Kittiwake project begins cleaning process

A retired naval ship scheduled to be sunk in Cayman to
form an artificial reef to benefit both marine life and the diving industry has
begun its journey.

The USS Kittiwake was moved from
its position in Fort Eustis, Newport
News, Virginia, to
Dominion Marine on Wednesday. There it will begin several months of cleaning to
ensure it is ready for its new, and final, posting.

There are two parts to the process,
said project manager, Nancy Easterbrook.

“The first phase is environmental
mitigation whereby all hazardous materials are removed from the ship. This includes
things like asbestos, mercury and a long list of materials which have already
been identified on the ship.

“There will be inspections
throughout the project by the Cayman Islands Department of Environment and the United
States Environmental Protection Agency as well as a third party independent who
comes in and verifies that everything hazardous has been removed,” she explained.

Second phase

Following the initial cleaning, a
second phase will be undertaken that involves preparing the Kittiwake
specifically to be suitable for its new designation as an artificial reef on a
sand patch at the northern end of Seven Mile Reef.

“[This involves removing] things
that we don’t want on the ship when it’s sunk like loose pieces of wood and
things will deteriorate – tiles on the floor, furniture and bunk beds. We’ll
also be opening up bulkheads for divers to swim through.

“After more inspections when the
ship is how we want her to be we’ll bring her down here,” said Mrs Easterbrook.

The projected date for the
Kittiwake’s sinking at Cayman is 4 July according to the United States Department
of Transportation, a date that is rated as ‘possible’ by Easterbrook due to the
lengthy cleaning and inspection processes which take a significant amount of
time to complete.


The Kittiwake’s sinking brings
significant benefits to Cayman as a diving destination, explained Cayman
Islands Tourism Association president, Steve Broadbelt.

“It’s the single biggest project
for the water sports industry for as long as I can remember – the best thing
we’ve done since Stingray City. Scuba divers love shipwrecks and snorkelers
will be able to have the same experience as well.

“Divers who are interested in
underwater photography find shipwrecks particularly photogenic due to the
spooky, eerie feel of a ship sitting on the bottom and marine life swirling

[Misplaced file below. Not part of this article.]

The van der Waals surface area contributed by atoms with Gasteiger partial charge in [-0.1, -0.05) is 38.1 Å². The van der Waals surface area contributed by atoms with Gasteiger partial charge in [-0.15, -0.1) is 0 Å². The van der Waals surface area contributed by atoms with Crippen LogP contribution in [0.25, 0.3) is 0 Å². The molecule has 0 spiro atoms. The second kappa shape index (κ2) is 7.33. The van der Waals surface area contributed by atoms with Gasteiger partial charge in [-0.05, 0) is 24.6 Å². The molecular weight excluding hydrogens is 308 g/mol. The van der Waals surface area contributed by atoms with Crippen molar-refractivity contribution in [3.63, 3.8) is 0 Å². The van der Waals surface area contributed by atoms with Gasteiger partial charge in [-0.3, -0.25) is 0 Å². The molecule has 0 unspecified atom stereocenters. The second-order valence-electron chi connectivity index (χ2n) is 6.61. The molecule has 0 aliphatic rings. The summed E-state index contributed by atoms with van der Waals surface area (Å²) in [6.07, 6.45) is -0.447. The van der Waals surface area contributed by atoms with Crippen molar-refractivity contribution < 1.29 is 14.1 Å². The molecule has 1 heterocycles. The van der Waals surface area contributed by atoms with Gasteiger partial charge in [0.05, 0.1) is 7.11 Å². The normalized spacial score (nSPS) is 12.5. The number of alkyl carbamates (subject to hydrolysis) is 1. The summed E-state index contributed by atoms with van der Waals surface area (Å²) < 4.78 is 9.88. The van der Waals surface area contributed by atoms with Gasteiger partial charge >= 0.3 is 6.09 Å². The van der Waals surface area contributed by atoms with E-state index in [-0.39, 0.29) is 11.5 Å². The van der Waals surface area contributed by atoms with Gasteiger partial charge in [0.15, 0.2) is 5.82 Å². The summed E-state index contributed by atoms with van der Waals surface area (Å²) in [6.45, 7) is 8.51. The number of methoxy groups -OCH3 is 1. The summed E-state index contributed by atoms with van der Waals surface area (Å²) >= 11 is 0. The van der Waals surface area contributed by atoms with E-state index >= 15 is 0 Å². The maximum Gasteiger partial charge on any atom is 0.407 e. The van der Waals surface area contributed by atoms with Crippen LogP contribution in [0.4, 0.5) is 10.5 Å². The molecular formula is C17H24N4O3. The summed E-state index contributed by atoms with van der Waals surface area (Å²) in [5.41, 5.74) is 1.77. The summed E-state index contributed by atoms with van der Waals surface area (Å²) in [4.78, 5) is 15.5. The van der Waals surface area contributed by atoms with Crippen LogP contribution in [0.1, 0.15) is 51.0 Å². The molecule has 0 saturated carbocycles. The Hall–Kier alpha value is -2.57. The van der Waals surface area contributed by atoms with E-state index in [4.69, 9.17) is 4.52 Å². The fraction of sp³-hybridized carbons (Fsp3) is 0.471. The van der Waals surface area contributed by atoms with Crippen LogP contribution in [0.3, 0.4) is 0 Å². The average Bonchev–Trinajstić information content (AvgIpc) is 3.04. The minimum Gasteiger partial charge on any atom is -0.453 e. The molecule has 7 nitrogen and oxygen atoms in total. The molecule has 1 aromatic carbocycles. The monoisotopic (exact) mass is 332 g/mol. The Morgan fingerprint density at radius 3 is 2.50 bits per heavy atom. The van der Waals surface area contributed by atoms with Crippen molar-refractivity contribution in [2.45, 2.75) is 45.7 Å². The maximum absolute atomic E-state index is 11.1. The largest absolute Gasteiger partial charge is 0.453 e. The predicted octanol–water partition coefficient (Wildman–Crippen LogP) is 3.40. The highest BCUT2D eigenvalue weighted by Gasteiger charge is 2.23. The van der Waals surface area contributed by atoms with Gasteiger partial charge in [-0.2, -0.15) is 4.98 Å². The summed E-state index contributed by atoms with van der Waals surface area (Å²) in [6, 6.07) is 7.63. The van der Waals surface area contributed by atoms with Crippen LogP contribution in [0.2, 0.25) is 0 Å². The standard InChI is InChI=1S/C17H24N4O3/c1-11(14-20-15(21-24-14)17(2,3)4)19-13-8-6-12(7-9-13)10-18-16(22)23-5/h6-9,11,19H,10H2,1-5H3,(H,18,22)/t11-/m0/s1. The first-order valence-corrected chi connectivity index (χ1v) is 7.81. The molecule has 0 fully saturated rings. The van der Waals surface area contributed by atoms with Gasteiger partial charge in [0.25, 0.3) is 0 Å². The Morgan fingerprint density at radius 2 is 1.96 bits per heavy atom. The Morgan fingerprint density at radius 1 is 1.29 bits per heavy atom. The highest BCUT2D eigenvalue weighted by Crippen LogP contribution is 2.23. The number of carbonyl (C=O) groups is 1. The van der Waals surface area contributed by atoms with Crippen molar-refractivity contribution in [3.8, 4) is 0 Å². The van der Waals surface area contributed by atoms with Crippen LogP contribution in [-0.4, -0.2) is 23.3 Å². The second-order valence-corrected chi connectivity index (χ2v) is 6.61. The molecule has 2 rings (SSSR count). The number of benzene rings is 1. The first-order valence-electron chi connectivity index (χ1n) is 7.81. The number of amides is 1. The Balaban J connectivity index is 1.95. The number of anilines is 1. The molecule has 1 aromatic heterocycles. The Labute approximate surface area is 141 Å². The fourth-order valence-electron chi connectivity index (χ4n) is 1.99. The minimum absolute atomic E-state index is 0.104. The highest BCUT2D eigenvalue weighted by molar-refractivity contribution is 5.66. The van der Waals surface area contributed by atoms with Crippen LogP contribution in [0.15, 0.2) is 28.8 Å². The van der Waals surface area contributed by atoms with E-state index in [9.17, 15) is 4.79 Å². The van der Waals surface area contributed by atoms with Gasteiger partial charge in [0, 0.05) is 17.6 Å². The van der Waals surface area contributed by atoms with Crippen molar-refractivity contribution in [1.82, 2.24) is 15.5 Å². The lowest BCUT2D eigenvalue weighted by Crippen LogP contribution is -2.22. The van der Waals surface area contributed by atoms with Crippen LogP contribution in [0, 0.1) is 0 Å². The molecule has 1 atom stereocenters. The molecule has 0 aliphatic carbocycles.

There will also be an ongoing study
that will monitor and document the progress of the Kittiwake and its impact on
the local ecology. Artificial reefs such as the Kittiwake form natural habitats
for fish as the food chain starts to assert itself.

“We’ll be looking at a lot of fish
census information, coral growth and so on. Part of the study also looks at the
natural biodiversity and aggregation – do we move fish off natural reefs and
they just move to a new home or do we actually create a more diverse and robust
fish population?

“Different studies will report
different things which we’ll find out over time. So we’re studying not only the
artificial reef as well as the adjoining reef to find out what was there to
start with.”


Artificial reefs are used worldwide
to restore devastated naturally-occurring reefs that have been lost to weather
or man-made causes including anchoring, explained Easterbrook.

“You can start the regrowth of a
reef system by putting something in the water for marine life to start on
again. It’s a food chain and it’s why the whole ecosystem is so important.

“You can’t eliminate one thing at
the top or the bottom, whether it’s the sharks or the groupers or the algae –
if you take out any of those then the food chain doesn’t work anymore. So you
have to create a habitat environment for it to start and that’s what artificial
reefs are purported to do,” she noted.


There had been times when the
project had been in doubt over the last two years, said Broadbelt, who praised
the tenacity of project manager Nancy Easterbrook in what has been a lengthy

“It’s taken a long time to come to
this stage – this is the first time that the US Navy has transferred ownership
of an asset to a foreign government.

“Diving shipwrecks remains one of the most popular reasons for going
diving – historical, marine life and the personal experience of being absorbed
into a Discovery channel TV series of your own.

“Cayman has always been the
grandfather of diving in the region and this will reconfirm us as the place to
visit. In 2011 we’ll be the hotspot of diving in the Caribbean
and also for many years to come,” he said.

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